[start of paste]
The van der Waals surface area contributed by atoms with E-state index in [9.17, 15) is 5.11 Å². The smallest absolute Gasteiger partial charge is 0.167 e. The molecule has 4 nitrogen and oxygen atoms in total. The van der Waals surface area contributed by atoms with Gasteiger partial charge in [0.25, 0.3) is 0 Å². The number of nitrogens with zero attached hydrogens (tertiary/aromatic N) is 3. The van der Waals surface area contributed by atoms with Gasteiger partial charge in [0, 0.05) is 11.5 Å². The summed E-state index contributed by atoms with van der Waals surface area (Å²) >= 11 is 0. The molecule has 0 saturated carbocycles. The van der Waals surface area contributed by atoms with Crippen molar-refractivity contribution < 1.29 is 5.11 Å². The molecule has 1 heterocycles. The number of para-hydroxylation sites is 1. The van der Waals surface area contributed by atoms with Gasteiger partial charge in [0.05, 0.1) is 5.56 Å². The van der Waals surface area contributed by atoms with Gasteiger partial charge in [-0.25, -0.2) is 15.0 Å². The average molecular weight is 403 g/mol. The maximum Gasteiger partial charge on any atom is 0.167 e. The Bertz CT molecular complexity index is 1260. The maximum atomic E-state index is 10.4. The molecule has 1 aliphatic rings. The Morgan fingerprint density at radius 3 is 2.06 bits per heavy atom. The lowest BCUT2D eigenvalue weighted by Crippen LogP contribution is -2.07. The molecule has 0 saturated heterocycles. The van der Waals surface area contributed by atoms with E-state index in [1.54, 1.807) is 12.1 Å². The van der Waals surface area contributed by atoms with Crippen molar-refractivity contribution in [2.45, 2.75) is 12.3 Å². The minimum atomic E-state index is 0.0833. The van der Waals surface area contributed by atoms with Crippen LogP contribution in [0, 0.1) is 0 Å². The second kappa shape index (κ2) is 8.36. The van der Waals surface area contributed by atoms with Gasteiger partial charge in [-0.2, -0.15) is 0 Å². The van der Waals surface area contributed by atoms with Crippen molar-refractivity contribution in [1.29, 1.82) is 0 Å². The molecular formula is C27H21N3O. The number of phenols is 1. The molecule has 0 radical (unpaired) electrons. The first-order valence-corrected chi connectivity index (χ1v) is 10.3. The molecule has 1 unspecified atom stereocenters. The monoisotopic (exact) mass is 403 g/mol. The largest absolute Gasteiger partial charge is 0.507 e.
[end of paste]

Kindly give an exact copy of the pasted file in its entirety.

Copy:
The van der Waals surface area contributed by atoms with E-state index in [9.17, 15) is 5.11 Å². The smallest absolute Gasteiger partial charge is 0.167 e. The molecule has 4 nitrogen and oxygen atoms in total. The van der Waals surface area contributed by atoms with Gasteiger partial charge in [0.25, 0.3) is 0 Å². The number of nitrogens with zero attached hydrogens (tertiary/aromatic N) is 3. The van der Waals surface area contributed by atoms with Gasteiger partial charge in [0, 0.05) is 11.5 Å². The summed E-state index contributed by atoms with van der Waals surface area (Å²) >= 11 is 0. The molecule has 0 saturated carbocycles. The van der Waals surface area contributed by atoms with Crippen molar-refractivity contribution < 1.29 is 5.11 Å². The molecule has 1 heterocycles. The number of para-hydroxylation sites is 1. The van der Waals surface area contributed by atoms with Gasteiger partial charge in [0.05, 0.1) is 5.56 Å². The van der Waals surface area contributed by atoms with Gasteiger partial charge in [-0.25, -0.2) is 15.0 Å². The average molecular weight is 403 g/mol. The maximum Gasteiger partial charge on any atom is 0.167 e. The Bertz CT molecular complexity index is 1260. The maximum atomic E-state index is 10.4. The molecule has 1 aliphatic rings. The Morgan fingerprint density at radius 3 is 2.06 bits per heavy atom. The lowest BCUT2D eigenvalue weighted by Crippen LogP contribution is -2.07. The molecule has 0 saturated heterocycles. The van der Waals surface area contributed by atoms with E-state index in [1.54, 1.807) is 12.1 Å². The van der Waals surface area contributed by atoms with Crippen molar-refractivity contribution in [2.45, 2.75) is 12.3 Å². The minimum atomic E-state index is 0.0833. The van der Waals surface area contributed by atoms with Crippen LogP contribution in [0, 0.1) is 0 Å². The second kappa shape index (κ2) is 8.36. The van der Waals surface area contributed by atoms with Gasteiger partial charge in [-0.2, -0.15) is 0 Å². The van der Waals surface area contributed by atoms with Crippen molar-refractivity contribution in [1.29, 1.82) is 0 Å². The molecular formula is C27H21N3O. The number of phenols is 1. The molecule has 0 radical (unpaired) electrons. The first-order valence-corrected chi connectivity index (χ1v) is 10.3. The molecule has 1 unspecified atom stereocenters. The monoisotopic (exact) mass is 403 g/mol. The largest absolute Gasteiger partial charge is 0.507 e.